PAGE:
Huffpost Style
The Blog

Featuring fresh takes and real-time analysis from HuffPost's signature lineup of contributors

Lesley Jane Seymour Headshot

Behind The More Magazine Shoot: Who Dictates Michelle Obama's Personal Style?

Posted: Updated:

The first thing I noticed about Michelle Obama when she walked through the door of the Chicago hotel suite (which we'd converted into a temporary photo studio for MORE's October cover shoot) was her height. A commanding 5'10"--plus heels--she was even more imposing than the T.V. cameras project, perhaps because she's often photographed next to her even taller (6 foot one and a half) husband. She wore a floral skirt and a sleeveless white blouse that highlighted her incredibly cut arms. After shaking my hand she asked if she could eat. Though we were on a tight schedule (cover shoots usually last all day, but she was giving us only three hours, which included the time needed to do her hair and makeup), I was happy to oblige. Not only had I been hovering over the catering table like a starving vulture since 11 a.m. (my 6 a.m. flight came sans snack), but I believe you can tell a lot about a person by what they eat. (Ever notice how picky eaters are also stingy lovers?) As Obama piled her plate high with all kinds of naughty carbs I thought: We're gonna get along just fine.

2008-09-22-MOREmagCoverOctober.JPGAnd that's what I'd flown from New York to Chicago to ensure. Obama's handlers had been so schizophrenic and fussy over the phone about what they would allow her to wear for the shoot that I wanted to make sure the woman didn't end up naked on the cover because no one could agree on what looked good. (Though naked would have really made news!) Her people had begun, days earlier on the phone, by ordering us not to bring any fancy dresses that "would look presumptuously inaugural." I got that. More's cover stars usually appear in red-carpet styles, which could transmit the wrong message on a political wife (hey, I was learning). So instead we pulled cocktail dresses from the fashion market to bring to Chicago. But then a second dictum arrived: Obama was going to wear a dark brown dress by H&M. We immediately sent an assistant uptown to get us the dress, which turned out to be attractive, but obviously inexpensive and designed (by team Obama) to reinforce a certain non-elitist message. Fine for them--but I needed a knockout image to sell my issue, so I began to get annoyed. I also began to wonder...why such careful packaging? Was Obama really a Galliano-flaunting Nancy Regan who needed disguising, or were her handlers just control freaks? It took several more rounds of negotiations to bring the two businesses--selling magazines and selling a candidate's wife--together. What won the peace prize: a bright pink Maria Pinto sheath, and as a back up, a navy satin Narciso Rodriquez shift (both dresses from Obama's personal closet).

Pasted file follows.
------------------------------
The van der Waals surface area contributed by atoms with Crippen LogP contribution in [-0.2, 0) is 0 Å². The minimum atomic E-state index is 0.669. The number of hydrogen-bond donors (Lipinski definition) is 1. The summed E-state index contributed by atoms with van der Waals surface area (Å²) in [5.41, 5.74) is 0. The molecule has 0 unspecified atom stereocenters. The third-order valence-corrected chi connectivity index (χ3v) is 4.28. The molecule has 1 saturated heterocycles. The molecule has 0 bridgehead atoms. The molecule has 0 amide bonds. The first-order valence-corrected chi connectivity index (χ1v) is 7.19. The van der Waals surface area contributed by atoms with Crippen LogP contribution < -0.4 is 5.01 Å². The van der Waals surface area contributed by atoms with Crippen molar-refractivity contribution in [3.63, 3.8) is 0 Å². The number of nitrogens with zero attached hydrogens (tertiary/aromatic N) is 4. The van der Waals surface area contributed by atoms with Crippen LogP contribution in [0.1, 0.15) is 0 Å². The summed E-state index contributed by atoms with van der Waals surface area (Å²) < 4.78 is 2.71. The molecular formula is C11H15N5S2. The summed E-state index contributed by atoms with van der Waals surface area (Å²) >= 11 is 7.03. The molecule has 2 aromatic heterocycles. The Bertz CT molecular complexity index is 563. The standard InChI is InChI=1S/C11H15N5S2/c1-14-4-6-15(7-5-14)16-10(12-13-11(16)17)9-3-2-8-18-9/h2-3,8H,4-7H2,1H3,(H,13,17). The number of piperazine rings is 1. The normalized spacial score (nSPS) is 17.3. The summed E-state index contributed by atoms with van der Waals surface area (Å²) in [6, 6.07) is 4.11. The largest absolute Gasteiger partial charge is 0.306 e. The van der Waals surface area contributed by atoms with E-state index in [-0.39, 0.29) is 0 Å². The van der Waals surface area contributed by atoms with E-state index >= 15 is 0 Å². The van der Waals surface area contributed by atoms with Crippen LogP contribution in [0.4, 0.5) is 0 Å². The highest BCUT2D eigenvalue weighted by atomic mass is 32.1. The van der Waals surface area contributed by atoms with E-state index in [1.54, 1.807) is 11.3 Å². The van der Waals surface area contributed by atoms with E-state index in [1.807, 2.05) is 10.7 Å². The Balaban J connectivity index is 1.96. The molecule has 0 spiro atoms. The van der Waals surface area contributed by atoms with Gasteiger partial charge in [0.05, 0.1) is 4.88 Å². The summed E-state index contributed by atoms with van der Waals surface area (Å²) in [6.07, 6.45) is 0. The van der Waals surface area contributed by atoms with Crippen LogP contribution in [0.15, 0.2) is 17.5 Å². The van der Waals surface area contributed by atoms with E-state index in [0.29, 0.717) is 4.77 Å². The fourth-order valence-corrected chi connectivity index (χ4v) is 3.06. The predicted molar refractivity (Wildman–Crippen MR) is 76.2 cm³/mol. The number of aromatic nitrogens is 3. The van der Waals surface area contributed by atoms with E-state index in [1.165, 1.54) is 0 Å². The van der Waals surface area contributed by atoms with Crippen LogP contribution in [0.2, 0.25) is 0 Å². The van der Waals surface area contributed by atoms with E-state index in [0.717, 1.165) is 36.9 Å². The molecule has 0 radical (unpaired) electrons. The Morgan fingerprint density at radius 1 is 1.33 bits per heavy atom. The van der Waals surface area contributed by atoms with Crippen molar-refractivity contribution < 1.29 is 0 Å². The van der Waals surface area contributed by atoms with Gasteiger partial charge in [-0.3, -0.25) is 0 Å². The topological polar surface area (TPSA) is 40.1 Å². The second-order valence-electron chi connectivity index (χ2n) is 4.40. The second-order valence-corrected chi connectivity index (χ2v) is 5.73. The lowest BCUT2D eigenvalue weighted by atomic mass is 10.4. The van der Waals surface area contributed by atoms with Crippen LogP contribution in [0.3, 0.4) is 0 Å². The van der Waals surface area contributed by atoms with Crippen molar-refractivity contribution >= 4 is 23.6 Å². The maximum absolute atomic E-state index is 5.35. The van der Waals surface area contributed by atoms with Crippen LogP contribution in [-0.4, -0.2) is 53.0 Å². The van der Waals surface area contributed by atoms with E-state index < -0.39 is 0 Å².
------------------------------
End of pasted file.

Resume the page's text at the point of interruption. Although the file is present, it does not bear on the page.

As Obama got her hair and makeup done (by a Chicago professional who'd done it for years--and also happened to be the Obamas' neighbor), she invited me to chat about motherhood and the campaign. The primaries had just ended and she was relieved to no longer have to keep up with the pace set by Hillary. "Nothing could be that hard," she laughed, referring to the general campaign that was about to begin. Yes, her kids were adapting to life under the relentless stare of the Secret Service, but the agents--who arrived each morning in coat and tie--were having a hard time adjusting to her. "I still work out at my local gym," she said, "and part of the routine requires we run up and down several flights of stairs." It seems the Secret Service were running along with her in their suits--until they realized they could just wait sweat-free at the bottom of the staircase.

Before she slipped on the pink shift, the More team inquired if we might remove the blue satin bow pinned at the neckline, to make the look more streamlined. The press people went off to consult Obama, and brought back her reply: "No." Humm, so I had the answer to my earlier question: Obama drives her own fashion train, which is impressive. She has a look and style that she cultivates carefully and is not going to let anyone, including fashion editors from New York, tell her what to do. In a world where most personal style is relentlessly boring and uninspiring because it's all manufactured by the same five Hollywood stylists--it's refreshing, if not always convenient, to see Obama cutting her own cloth.

Read excerpts of the Michelle Obama interview at More.com.